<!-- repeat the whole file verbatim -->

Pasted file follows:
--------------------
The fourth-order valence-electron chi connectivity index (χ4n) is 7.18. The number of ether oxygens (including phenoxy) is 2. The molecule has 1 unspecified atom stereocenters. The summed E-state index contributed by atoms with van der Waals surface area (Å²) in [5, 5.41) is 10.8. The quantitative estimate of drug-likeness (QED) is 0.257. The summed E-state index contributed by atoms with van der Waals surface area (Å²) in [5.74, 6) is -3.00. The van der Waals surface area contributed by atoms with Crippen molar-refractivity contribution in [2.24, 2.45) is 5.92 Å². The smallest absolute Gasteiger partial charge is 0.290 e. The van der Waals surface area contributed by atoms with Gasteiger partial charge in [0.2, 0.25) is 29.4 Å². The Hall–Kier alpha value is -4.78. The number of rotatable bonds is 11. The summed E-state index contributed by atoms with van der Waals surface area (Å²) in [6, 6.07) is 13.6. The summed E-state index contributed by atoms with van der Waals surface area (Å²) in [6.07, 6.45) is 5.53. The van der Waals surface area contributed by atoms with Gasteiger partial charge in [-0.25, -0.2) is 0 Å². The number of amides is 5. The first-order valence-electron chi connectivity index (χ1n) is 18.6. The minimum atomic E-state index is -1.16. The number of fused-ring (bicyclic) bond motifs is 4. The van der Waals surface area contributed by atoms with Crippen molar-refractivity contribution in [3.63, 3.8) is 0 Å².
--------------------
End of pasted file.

The fourth-order valence-electron chi connectivity index (χ4n) is 7.18. The number of ether oxygens (including phenoxy) is 2. The molecule has 1 unspecified atom stereocenters. The summed E-state index contributed by atoms with van der Waals surface area (Å²) in [5, 5.41) is 10.8. The quantitative estimate of drug-likeness (QED) is 0.257. The summed E-state index contributed by atoms with van der Waals surface area (Å²) in [5.74, 6) is -3.00. The van der Waals surface area contributed by atoms with Crippen molar-refractivity contribution in [2.24, 2.45) is 5.92 Å². The smallest absolute Gasteiger partial charge is 0.290 e. The van der Waals surface area contributed by atoms with Gasteiger partial charge in [0.2, 0.25) is 29.4 Å². The Hall–Kier alpha value is -4.78. The number of rotatable bonds is 11. The summed E-state index contributed by atoms with van der Waals surface area (Å²) in [6, 6.07) is 13.6. The summed E-state index contributed by atoms with van der Waals surface area (Å²) in [6.07, 6.45) is 5.53. The van der Waals surface area contributed by atoms with Gasteiger partial charge in [-0.25, -0.2) is 0 Å². The number of amides is 5. The first-order valence-electron chi connectivity index (χ1n) is 18.6. The minimum atomic E-state index is -1.16. The number of fused-ring (bicyclic) bond motifs is 4. The van der Waals surface area contributed by atoms with Crippen molar-refractivity contribution in [3.63, 3.8) is 0 Å².